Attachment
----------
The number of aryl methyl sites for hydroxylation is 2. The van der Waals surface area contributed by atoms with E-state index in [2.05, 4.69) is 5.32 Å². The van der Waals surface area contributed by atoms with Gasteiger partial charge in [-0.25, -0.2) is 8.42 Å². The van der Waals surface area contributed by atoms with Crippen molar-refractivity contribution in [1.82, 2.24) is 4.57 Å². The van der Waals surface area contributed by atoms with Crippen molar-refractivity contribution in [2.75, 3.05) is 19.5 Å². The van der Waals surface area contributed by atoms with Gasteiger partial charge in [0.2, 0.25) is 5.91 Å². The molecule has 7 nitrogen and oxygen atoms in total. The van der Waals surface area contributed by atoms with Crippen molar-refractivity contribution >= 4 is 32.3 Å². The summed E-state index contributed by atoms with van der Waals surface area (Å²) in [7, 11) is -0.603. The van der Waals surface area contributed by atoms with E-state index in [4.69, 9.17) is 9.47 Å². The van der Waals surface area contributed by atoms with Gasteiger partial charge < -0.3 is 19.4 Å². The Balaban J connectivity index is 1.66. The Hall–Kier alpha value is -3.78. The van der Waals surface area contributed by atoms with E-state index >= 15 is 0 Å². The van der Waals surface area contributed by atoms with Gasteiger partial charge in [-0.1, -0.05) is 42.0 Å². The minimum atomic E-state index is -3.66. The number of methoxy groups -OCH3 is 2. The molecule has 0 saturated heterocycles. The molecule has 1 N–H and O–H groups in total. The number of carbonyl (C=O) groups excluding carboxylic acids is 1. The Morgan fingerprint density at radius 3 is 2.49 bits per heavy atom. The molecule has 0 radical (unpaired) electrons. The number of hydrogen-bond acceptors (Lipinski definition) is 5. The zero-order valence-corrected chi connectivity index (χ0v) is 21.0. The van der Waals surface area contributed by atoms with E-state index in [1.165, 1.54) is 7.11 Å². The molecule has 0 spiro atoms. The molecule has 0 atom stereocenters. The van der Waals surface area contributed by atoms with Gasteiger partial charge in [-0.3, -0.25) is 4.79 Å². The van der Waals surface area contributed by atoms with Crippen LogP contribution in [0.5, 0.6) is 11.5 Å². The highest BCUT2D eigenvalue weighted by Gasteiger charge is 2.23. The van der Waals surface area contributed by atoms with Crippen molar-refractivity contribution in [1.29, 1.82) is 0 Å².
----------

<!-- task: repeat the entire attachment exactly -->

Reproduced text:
The number of aryl methyl sites for hydroxylation is 2. The van der Waals surface area contributed by atoms with E-state index in [2.05, 4.69) is 5.32 Å². The van der Waals surface area contributed by atoms with Gasteiger partial charge in [-0.25, -0.2) is 8.42 Å². The van der Waals surface area contributed by atoms with Crippen molar-refractivity contribution in [1.82, 2.24) is 4.57 Å². The van der Waals surface area contributed by atoms with Crippen molar-refractivity contribution in [2.75, 3.05) is 19.5 Å². The van der Waals surface area contributed by atoms with Gasteiger partial charge in [0.2, 0.25) is 5.91 Å². The molecule has 7 nitrogen and oxygen atoms in total. The van der Waals surface area contributed by atoms with Crippen molar-refractivity contribution >= 4 is 32.3 Å². The summed E-state index contributed by atoms with van der Waals surface area (Å²) in [7, 11) is -0.603. The van der Waals surface area contributed by atoms with E-state index in [4.69, 9.17) is 9.47 Å². The van der Waals surface area contributed by atoms with Gasteiger partial charge < -0.3 is 19.4 Å². The Balaban J connectivity index is 1.66. The Hall–Kier alpha value is -3.78. The van der Waals surface area contributed by atoms with E-state index >= 15 is 0 Å². The van der Waals surface area contributed by atoms with Gasteiger partial charge in [-0.1, -0.05) is 42.0 Å². The minimum atomic E-state index is -3.66. The number of methoxy groups -OCH3 is 2. The molecule has 0 saturated heterocycles. The molecule has 1 N–H and O–H groups in total. The number of carbonyl (C=O) groups excluding carboxylic acids is 1. The Morgan fingerprint density at radius 3 is 2.49 bits per heavy atom. The molecule has 0 radical (unpaired) electrons. The number of hydrogen-bond acceptors (Lipinski definition) is 5. The zero-order valence-corrected chi connectivity index (χ0v) is 21.0. The van der Waals surface area contributed by atoms with E-state index in [1.165, 1.54) is 7.11 Å². The molecule has 0 spiro atoms. The molecule has 0 atom stereocenters. The van der Waals surface area contributed by atoms with Gasteiger partial charge in [-0.3, -0.25) is 4.79 Å². The van der Waals surface area contributed by atoms with Crippen LogP contribution in [0.5, 0.6) is 11.5 Å². The highest BCUT2D eigenvalue weighted by Gasteiger charge is 2.23. The van der Waals surface area contributed by atoms with Crippen molar-refractivity contribution in [1.29, 1.82) is 0 Å².